“We’re facilitating the way they collect and interpret this data to determine how best to display an exhibit, or what to change if its environment puts it at risk of spoilage,” Bruni said.

This could mean changing the climate controls, limiting the number of visitors or moving the item to another room.

Metal objects, for example, can corrode in the wrong temperature, humidity, and light conditions.

“When this erosion becomes visible, it is too late,” Bruni said. “So we have to move things around or change the temperature and humidity to prevent them from eroding.”

Low frequency vibration is one of the most harmful effects. These can not only come from visitor footfall and construction work but also from vehicular traffic.

“Museums need to diagnose the impact of the vibrations,” Bruni said. “Frescoes painted on walls or ceilings and objects made with different layers are particularly at risk.”

software success

Museums and galleries are increasingly lending collections to each other, a practice that creates new challenges for moving and displaying objects.

“Museums and galleries must ensure that they will not jeopardize the objects they receive,” Bruni said. “Our software can help them determine what conditions are needed before they receive new things. Insurance companies are very interested in this kind of information.”

SensMat, which ran from January 2019 until August 2022, has worked with museums in seven European countries including Denmark, France, Germany and Italy.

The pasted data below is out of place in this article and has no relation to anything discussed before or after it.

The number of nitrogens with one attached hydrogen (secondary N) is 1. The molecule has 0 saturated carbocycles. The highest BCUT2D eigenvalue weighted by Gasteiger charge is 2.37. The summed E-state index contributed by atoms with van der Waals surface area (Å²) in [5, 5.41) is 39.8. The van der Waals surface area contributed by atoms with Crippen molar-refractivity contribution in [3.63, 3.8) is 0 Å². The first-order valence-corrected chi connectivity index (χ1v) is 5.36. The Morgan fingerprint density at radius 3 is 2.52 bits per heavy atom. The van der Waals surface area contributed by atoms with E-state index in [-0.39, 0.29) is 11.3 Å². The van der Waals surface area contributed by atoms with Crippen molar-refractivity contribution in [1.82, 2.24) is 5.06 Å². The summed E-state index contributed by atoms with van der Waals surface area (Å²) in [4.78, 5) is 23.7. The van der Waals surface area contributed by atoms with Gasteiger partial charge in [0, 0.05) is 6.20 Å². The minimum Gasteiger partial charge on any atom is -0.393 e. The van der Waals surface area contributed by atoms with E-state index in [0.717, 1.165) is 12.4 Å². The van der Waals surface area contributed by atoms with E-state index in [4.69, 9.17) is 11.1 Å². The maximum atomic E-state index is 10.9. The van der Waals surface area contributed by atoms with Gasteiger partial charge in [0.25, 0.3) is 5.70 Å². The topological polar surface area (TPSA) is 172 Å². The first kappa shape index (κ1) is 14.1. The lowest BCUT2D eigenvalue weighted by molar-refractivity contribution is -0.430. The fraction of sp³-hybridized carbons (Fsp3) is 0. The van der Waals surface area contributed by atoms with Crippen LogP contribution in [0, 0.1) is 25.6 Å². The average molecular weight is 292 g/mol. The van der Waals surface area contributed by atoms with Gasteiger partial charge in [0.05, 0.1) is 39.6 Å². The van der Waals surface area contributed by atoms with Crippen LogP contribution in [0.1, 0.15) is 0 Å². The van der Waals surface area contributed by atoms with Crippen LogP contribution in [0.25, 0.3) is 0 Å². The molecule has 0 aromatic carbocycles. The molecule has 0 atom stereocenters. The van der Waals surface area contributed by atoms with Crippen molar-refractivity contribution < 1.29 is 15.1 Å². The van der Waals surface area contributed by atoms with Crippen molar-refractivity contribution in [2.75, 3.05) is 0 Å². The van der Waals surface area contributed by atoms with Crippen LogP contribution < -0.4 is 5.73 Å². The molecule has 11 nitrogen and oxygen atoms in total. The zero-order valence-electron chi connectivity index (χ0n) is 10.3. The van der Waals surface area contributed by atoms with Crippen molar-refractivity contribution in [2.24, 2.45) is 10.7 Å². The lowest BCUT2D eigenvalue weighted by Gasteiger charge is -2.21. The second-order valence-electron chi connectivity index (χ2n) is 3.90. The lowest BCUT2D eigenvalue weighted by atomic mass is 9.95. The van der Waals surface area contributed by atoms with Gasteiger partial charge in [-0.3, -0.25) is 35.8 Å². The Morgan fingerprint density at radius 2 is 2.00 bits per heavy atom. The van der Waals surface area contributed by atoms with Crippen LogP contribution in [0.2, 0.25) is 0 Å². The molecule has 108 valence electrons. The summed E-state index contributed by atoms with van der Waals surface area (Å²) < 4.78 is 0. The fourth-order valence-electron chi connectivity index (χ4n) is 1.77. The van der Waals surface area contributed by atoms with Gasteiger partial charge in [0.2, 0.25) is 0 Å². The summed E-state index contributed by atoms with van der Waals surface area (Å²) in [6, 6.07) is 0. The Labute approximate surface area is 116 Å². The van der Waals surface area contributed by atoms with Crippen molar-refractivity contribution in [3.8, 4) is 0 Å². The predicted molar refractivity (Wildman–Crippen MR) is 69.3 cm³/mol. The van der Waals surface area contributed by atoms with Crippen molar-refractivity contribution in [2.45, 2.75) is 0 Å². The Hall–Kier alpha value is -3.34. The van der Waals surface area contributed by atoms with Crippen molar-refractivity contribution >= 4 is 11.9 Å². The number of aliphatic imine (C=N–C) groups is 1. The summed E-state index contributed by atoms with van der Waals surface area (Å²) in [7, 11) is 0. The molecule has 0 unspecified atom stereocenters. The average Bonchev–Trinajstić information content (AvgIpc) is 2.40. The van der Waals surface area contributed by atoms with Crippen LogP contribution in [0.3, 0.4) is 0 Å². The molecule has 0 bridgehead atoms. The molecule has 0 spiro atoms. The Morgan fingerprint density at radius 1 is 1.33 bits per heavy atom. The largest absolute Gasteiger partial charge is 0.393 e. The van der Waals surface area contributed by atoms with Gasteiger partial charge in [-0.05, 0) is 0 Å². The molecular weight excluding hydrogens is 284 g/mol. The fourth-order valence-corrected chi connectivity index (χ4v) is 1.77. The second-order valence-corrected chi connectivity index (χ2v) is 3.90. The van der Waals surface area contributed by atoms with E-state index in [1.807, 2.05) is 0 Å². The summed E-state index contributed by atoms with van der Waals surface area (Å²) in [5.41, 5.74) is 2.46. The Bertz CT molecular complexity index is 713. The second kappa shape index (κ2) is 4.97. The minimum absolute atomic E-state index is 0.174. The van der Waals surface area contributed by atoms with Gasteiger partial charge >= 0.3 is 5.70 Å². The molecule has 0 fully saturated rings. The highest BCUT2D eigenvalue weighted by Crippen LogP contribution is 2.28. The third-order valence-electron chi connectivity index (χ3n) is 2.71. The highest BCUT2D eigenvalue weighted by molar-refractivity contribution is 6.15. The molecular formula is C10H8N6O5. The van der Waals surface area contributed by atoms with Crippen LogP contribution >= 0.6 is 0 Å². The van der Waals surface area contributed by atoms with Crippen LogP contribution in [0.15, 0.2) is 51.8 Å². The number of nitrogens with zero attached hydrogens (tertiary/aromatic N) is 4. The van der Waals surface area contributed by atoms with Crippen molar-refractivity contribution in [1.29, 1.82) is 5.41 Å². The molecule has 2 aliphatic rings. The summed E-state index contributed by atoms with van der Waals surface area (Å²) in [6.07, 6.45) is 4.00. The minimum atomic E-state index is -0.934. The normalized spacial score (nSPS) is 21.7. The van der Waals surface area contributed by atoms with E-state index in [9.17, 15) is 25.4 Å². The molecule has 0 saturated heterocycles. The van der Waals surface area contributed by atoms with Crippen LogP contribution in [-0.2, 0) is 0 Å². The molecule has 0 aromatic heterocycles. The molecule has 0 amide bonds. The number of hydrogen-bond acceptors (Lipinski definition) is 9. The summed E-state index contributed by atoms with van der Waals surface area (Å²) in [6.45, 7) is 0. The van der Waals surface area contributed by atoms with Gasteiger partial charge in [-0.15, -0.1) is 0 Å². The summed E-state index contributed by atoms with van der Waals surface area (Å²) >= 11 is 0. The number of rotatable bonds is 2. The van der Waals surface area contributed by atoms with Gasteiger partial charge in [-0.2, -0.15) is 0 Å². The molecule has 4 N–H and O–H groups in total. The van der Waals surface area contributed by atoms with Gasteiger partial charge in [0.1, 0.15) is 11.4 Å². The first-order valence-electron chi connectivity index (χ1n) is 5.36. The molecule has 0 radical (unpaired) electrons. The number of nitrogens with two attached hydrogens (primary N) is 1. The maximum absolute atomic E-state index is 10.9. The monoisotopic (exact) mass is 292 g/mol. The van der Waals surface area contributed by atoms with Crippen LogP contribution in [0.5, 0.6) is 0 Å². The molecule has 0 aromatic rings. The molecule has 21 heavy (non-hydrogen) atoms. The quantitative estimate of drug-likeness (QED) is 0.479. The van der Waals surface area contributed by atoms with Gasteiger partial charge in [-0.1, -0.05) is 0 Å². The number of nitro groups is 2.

“It was really important to do studies in different climates and locations,” Bruni said.

This means being able to develop solutions suitable for a wide range of scenarios. The SensMat team hopes its findings will be used to help update international recommendations on how objects should be displayed and preserved.

Today Brunei is trying to find investors to complete the final stage of development and bring the software to market.

Large museums have expressed interest in the program, but the ultimate goal is to make it affordable for smaller galleries.

“We’ve had a lot of demand for the programme,” Bruni said. “We just need to develop it a little bit more. We’re almost done.”

Provided by Horizon: European Union Journal of Research and Innovation

the quote: For Priceless European Art, Extra Protection Costs Too Little (2023, May 2) Retrieved May 2, 2023 from https://phys.org/news/2023-05-priceless-european-art-extra.html